Using rsync on Mac to Copy Files

There’s a lack of good file copy utilities on Mac like there is for Windows (eg. Teracopy/Ultracopy). If I need to copy a bunch of files where I’m likely to come across errors copying, I’ll use rsync!

This guide covers how to copy files on a Mac using an external drive or any connected network drive. It’ll skip any errors and log all the failed copies to a file for you to check through. It’s especially handy for copying files while skipping errors, corrupted files and getting past some permissions errors.

This is a beginner to intermediate guide and doesn’t cover some of the more advanced features of rsync.

Step by Step rsync for Beginners

Step 1:  Open    It is located in Applications/Utilities/
You can also open it the quick way by going to Spotlight and typing: terminal

Step 2: Type the following into Terminal, but do not press Enter. (note there is a space at the end of the command and the P is a capital letter)

rsync -ahP

Step 3: Drag and drop the SOURCE folder onto the Terminal window. This is the folder that has the items you want to copy.

Step 4: Drag and drop the DESTINATION folder onto the Terminal window. This is the folder you want the files to go to.

Step 5: Add the following to the end of the command (note the space after the destination folder):

2> ~/Desktop/rSyncErrors.txt

Step 6: Press Enter!
You will see the files transferring as they go, if there’s a lot of files it’ll fly by pretty quickly. Just wait until it has finished.

At the end you will see a summary of how much has copied and how fast it went.

Checking for Errors

To Check for Errors, there is a file on your Desktop called rSyncErrors.txt, this will contain any errors during the copy and why they failed to copy.

What does the command mean?

rsync is a really powerful program that can do a whole lot of stuff, the command I wrote above is a very simple one designed to copy data quickly and easily without too much fuss.

Here’s a run down on the different parts of the command:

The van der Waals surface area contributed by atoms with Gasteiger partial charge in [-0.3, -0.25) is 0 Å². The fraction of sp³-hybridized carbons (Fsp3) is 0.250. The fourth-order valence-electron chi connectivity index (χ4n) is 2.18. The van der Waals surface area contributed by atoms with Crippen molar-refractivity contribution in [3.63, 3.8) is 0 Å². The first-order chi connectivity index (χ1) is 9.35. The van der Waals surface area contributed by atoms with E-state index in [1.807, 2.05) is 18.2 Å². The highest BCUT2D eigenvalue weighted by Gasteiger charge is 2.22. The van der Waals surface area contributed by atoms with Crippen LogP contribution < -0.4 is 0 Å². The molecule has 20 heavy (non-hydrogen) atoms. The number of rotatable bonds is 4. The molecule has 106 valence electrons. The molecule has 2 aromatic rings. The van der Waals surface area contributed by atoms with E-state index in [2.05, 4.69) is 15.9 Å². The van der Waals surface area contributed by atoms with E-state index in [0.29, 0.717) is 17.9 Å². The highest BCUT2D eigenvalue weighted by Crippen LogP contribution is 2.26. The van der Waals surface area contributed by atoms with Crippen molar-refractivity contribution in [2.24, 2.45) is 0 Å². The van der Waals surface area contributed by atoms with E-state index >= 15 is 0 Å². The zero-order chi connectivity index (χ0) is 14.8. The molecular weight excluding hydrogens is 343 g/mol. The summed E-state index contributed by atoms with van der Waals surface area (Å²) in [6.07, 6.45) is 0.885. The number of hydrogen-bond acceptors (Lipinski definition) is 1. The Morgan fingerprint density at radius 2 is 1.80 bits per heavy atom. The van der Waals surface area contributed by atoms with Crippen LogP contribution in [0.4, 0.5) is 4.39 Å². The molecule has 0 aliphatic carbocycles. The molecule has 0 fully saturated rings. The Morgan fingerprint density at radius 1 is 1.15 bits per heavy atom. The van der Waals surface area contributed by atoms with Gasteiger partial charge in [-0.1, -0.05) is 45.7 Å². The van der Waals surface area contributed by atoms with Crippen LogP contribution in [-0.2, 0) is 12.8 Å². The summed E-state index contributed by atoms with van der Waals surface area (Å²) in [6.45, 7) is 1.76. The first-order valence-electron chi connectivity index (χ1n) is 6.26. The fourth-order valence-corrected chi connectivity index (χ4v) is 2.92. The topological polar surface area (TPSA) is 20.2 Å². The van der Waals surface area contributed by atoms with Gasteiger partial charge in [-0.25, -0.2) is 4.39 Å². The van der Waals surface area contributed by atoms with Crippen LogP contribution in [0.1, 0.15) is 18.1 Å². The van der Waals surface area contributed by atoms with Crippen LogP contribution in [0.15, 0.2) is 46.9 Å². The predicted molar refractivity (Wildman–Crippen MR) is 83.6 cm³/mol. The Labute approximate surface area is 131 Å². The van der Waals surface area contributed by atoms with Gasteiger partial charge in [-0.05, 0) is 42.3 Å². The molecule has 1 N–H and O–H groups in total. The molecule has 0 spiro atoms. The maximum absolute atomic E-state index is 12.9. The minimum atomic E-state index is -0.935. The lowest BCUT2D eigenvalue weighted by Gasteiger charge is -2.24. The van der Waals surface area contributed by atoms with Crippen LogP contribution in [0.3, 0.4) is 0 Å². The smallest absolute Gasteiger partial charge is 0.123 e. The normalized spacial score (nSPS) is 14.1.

rsync -ahP {source} {destination} 2> ~/Desktop/rsyncErrors.txt

rsync   — Runs the rsync command

-ahP        — These are called Switches. They tell the program to run with particular options.

a  – This tells it to archive, it will preserve permissions, modified/created dates and any other extra data with the file.

h  – Human Readable. This tells it to display all the values in human readable form (instead of “112543662.08 bytes”, it will show “107.33MB”)

P  – Progress/Partial – This is actually 2 commands in one. Progress will show you the progress of each file as it transfers (so you can see that it’s actually copying data). Partial will resume files that have been inturrupted part way through copying.

2> ~/Desktop/rsyncErrors.txt   – This tells it to send any errors to the file on your desktop called rsyncErrors.txt.

Extra Tips

If you want to cancel an rsync part way through running, you can press Control-C to stop it. It won’t undo anything that has been done though, so you’ll end up with only part of the data copied.

rsync can resume from a failed copy. For example, if you’ve got a hard drive that tends to disconnect randomly, you can redo the command and it will resume from where it left off.

If you’re having trouble with permissions and copying files, you can run the command as sudo (type “sudo ” before the command). This will run it as an Administrator. Though with the settings I’ve specified, it’ll just copy the permissions errors along with it!

Advanced Version

(Skip this if you’re not sure what you’re doing!)
The terminal command to use rsync to copy files is:

rsync -ahP {source} {destination} 2> ~/Desktop/rsyncErrors.txt

Did this work well for you? Any problems?  Please leave a comment below!

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